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The Tories must commit to more defence spending in the next parliament

1 August 2014

12:32 PM

1 August 2014

12:32 PM

Nato is 65 years old this year; but there’s little cause for celebration. The Defence Select Committee’s latest report suggests that the populations of western Europe and North America are lukewarm about Nato’s collective defence guarantee – the principle that an attack on one Nato member is an attack on all. Paragraph 70 quotes research conducted in the aftermath of Vladimir Putin’s invasion of Georgia in 2008; it found that less than 50 per cent of the populations of major Nato powers would support the defence of the Baltic States if they were attacked.

The report explains that the substantial Russian minorities in Latvia and Estonia, under the influence of invasive Russian media, are vulnerable to ‘information warfare’ and of ‘inciting disturbances that have caused such chaos in Ukraine.’ The report also notes that Lithuania is strategically attractive to Russia, as it would allow the Russian enclave at Kaliningrad to be linked to mainland Russia through Belarus. The Baltic States fear that their citizens have been the target of Russian information campaigns. There appears to be a receptive audience among the minorities: local polls found that 43 per cent of Russian speakers in Latvia back Putin’s annexation of Crimea.

Nato has concocted a plan to deter Russian mischief. Earlier this month, the then Defence Secretary Philip Hammond told the Defence Select Committee that Britain would contribute to Nato plans for a ‘more enduring pattern of exercises in the Baltic States and Poland, and the Baltic itself’. These exercises have been ongoing since March, when Putin was busying himself with Crimea. The latest operation, Black Eagle, includes a contingent of more than 3,500 British personnel and 350 armoured vehicles and tanks. There is also a considerable air force in the region, to which Britain has contributed a number of Typhoons.


The aim of these exercises is to establish a permanent presence in eastern Europe without resorting to a costly permanent establishment. Sources in the Ministry of Defence and the army say that there is no strategic reason to found a ‘British Army of the Vistula’ to match the ‘Army of the Rhine’ of yesteryear – an indication that the present Russian threat is small. A series of rolling exercises is adequate, so the thinking goes, to deter any Russian incursion (be it conventional or asymmetric), and to keep Nato in a state of readiness.

These exercises also serve a broader political purpose. The era of fiscal restraint, combined with war-weariness following the wars in Afghanistan and elsewhere, has diminished Nato. Philip Hammond bemoaned this in a speech to the Atlantic Council in 2012:

Afghanistan and Libya have shown that the alliance as a whole, and the contributions of some of its members, fall short of what our collective defence requires – in terms of capability, in terms of the balance of contribution and in terms of the will to deploy.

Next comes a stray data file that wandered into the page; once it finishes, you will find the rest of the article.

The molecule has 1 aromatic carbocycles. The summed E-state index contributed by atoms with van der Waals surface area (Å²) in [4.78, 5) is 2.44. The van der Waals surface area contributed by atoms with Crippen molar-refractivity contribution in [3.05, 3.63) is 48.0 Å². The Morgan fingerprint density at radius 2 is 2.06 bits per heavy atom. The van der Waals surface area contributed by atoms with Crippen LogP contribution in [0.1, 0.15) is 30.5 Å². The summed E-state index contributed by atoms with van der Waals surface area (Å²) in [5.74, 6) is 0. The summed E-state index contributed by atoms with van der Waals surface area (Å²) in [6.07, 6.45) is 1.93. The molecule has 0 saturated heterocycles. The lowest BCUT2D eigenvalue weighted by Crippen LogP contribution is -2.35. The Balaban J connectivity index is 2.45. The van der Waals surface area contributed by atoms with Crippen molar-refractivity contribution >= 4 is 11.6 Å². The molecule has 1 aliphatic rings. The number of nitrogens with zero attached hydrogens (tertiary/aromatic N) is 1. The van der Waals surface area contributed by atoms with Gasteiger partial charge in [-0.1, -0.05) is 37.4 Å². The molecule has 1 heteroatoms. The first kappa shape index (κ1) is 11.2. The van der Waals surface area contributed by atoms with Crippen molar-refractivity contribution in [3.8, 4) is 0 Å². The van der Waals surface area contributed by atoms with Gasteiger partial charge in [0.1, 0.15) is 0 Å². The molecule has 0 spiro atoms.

Yesterday, the new defence secretary, Michael Fallon, reiterated the point, and argued that Nato’s reluctant members must pull their weight by committing to spend 2 per cent of GDP on defence (the alliance’s basic requirement).

Britain’s stance is underpinned by the belief that collective defence is, to quote Hammond, ‘the only practical response to the world we live in’. The government has come to see that the principle needs to be revived among Nato’s members – among both their politicians and publics. The logic is that collective defence works but it can only work if it is truly collective. Nato exercises in eastern Europe are part of this effort, which is why they are being so widely publicised. (They may, of course, succumb to the law of unintended consequences by exposing the gulf in tactical expertise and operational capability between Nato nations, which could entrench differences.)

On the domestic front, the stated positions of Philip Hammond and now Michael Fallon make it a near certainty that the Conservatives will, eventually, commit to meet the 2 per cent spending requirement in the next parliament. Will that commitment appear in the manifesto? One would expect so.

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Show comments
  • Terence Hale

    Deducting the effects of negative interest rates and depreciation with a high inventory of old weapons we need a war.

  • Jonathan Burns

    Lets see the current government is more concerned with forcing the military to accept women in combat roles. This means lowering standards like the police and setting quotas, as only about 1% of female recruits are capable of qualifying.
    We need at least 6 more Destroyers and all 13 frigates replaced by 13 new Frigates.

  • Mynydd

    Defence spending must be for the defence of the United Kingdom of Great Britain not for the defence of the Baltic States. What is the problem, a few years ago the Baltic States were part of the USSR, so let them return to Russia,

  • Simon_in_London

    “Vladimir Putin’s invasion of Georgia in 2008” – As I expect you know, Georgia invaded Russian-held South Ossetia. The Russians were the ones attacked.

  • swatnan

    NO. I’d rather the money were spent on Social Services and Social Security, and not on fighting off an imaginary enemy. And creating jobs for young people.

    • Ordinaryman

      That’s probably a similar mindset to that which led up to the first and second world wars. One wonders whether either of these wars would have happened or would have been so disastrous if Britain had a strong military and had made the consequences perfectly clear to the belligerents. Austria and Germany were desperate for Britain to remain neutral. As it turned out, Britain did not remain neutral but was too weak to have any initial effect resulting in the fiasco of the BEF in WW1 and the evacuation of, what remained of the British army, from France in WW2. It’s unfortunate, but in todays world you can only negotiate from a position of strength, as primitive as that may be. Perhaps, when the world becomes more civilised we can negotiate differences without hitting each other over the head to prove that we are right. But in the meantime!!

  • BoiledCabbage

    We shouldnt make fun of the smaller NATO contingents. The Belgian and Italian armies have a useful contribution to make, though probably not in the front line. Kitchens and latrines, excellent.

    • John Clegg

      Or reverse gear sets and white flags, perhaps?

  • Andy

    Bugger the Foreign Aid budget. We should be spending the vast majority of it on the Royal Navy and the Royal Air Force.

  • Blindsideflanker

    “The Tories must commit to more defence spending in the next parliament”